Quarterly report and labor disputes influence markets this week – Agweek

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An interesting quarterly report from the USDA led to lower corn and wheat stocks, according to this week’s Agweek Market Wrap with Don Wick of the Red River Farm Network and Randy Martinson of Martinson Ag Risk Management.

The big market influencer for traders this week was the quarterly inventory and planted acreage report the USDA released on June 30, in which the number that stood out for both Wick and Martinson was the acreage of soy. Martinson said he didn’t expect to see the United States lose more than 2 million acres of soybeans compared to expectations.

“It was a bit deeper cut than I expected on the soy side,” Martinson said.

However, Martinson said a new survey coming for Minnesota, North Dakota and South Dakota could mean those numbers will change. He expects the updated numbers to show lower numbers for wheat and corn in all three states, and a slight increase in the number of soybeans.

Less reported acreage and good growing conditions mean there is more pressure for a good crop this year, Martinson said.

“That puts a lot more pressure on the trendline, or better than the trendline returns needed to be accomplished this year,” Martinson said. “Especially on the soy side”

Martinson said this would be an interesting report on grain stocks coming July 12, which he said will show “huge” reductions.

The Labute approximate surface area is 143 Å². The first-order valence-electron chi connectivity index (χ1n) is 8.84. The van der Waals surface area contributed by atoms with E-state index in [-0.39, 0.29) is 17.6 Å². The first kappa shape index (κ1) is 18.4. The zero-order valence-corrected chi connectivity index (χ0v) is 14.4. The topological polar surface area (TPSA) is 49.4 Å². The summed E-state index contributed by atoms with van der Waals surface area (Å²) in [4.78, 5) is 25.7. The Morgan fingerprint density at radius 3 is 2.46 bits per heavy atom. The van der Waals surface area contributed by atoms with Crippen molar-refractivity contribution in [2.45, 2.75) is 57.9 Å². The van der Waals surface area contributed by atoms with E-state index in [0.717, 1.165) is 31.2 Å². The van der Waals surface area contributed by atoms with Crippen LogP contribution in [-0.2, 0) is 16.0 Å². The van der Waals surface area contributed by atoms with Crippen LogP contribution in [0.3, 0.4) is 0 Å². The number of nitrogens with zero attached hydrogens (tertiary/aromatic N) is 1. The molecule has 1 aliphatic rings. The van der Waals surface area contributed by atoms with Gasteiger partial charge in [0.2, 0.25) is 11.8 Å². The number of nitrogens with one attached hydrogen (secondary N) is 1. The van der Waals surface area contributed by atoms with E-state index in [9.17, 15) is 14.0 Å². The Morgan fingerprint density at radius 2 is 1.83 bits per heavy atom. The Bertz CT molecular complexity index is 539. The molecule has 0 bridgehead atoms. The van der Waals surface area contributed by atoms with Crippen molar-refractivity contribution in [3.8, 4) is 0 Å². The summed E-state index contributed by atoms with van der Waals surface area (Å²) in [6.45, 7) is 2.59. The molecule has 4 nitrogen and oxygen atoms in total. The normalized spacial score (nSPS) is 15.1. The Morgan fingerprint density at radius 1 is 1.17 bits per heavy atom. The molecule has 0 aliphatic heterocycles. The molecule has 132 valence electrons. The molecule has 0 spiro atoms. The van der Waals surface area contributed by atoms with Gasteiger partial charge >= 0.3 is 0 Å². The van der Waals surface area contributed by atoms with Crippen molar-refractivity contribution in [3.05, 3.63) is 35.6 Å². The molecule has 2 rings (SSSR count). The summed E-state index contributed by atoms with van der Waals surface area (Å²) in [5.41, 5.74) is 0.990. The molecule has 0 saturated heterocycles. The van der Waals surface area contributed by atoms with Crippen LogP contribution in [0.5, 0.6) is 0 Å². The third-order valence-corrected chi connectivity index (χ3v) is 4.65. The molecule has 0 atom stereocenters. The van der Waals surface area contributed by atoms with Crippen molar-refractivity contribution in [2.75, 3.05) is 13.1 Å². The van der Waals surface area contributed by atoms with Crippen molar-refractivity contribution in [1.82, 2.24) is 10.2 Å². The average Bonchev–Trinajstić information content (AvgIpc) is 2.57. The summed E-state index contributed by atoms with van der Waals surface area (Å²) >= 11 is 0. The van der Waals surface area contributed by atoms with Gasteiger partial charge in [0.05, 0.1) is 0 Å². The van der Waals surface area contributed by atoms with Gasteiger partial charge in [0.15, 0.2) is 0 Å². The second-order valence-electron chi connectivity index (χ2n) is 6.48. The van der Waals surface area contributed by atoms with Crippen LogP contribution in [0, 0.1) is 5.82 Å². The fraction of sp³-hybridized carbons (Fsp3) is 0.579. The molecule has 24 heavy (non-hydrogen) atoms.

Wick said corn and wheat stocks had a “pretty lousy” weekend. Martinson said the funds were “essentially bailing out” their positions. He said that was partly due to being ahead of a long weekend, but talk of the recession and fund sell-off also played a role in those stocks’ declines.

“I think some of what we saw was also related to better weather forecasting,” Martinson said. “They’re talking about cooler, wetter conditions for the corn belt, and I think that’s really what the trade is looking at.”

Logistical issues have been raised in every recent Agweek Market Wrap, including this week’s, as a protest by truckers in Argentina threatens grain exports and ongoing port labor negotiations on the coast. west before the Friday night expiration of the contract covering more than 22,000 workers.

Martinson said these stories have had an influence on the markets as the base levels continue to be strong and a “broad reversal” has been seen in the markets.

“It tells us that supplies are limited and end users want the product,” he said. “He just has a hard time integrating it.”

The Agweek Market Wrap is sponsored by Gateway Building Systems.

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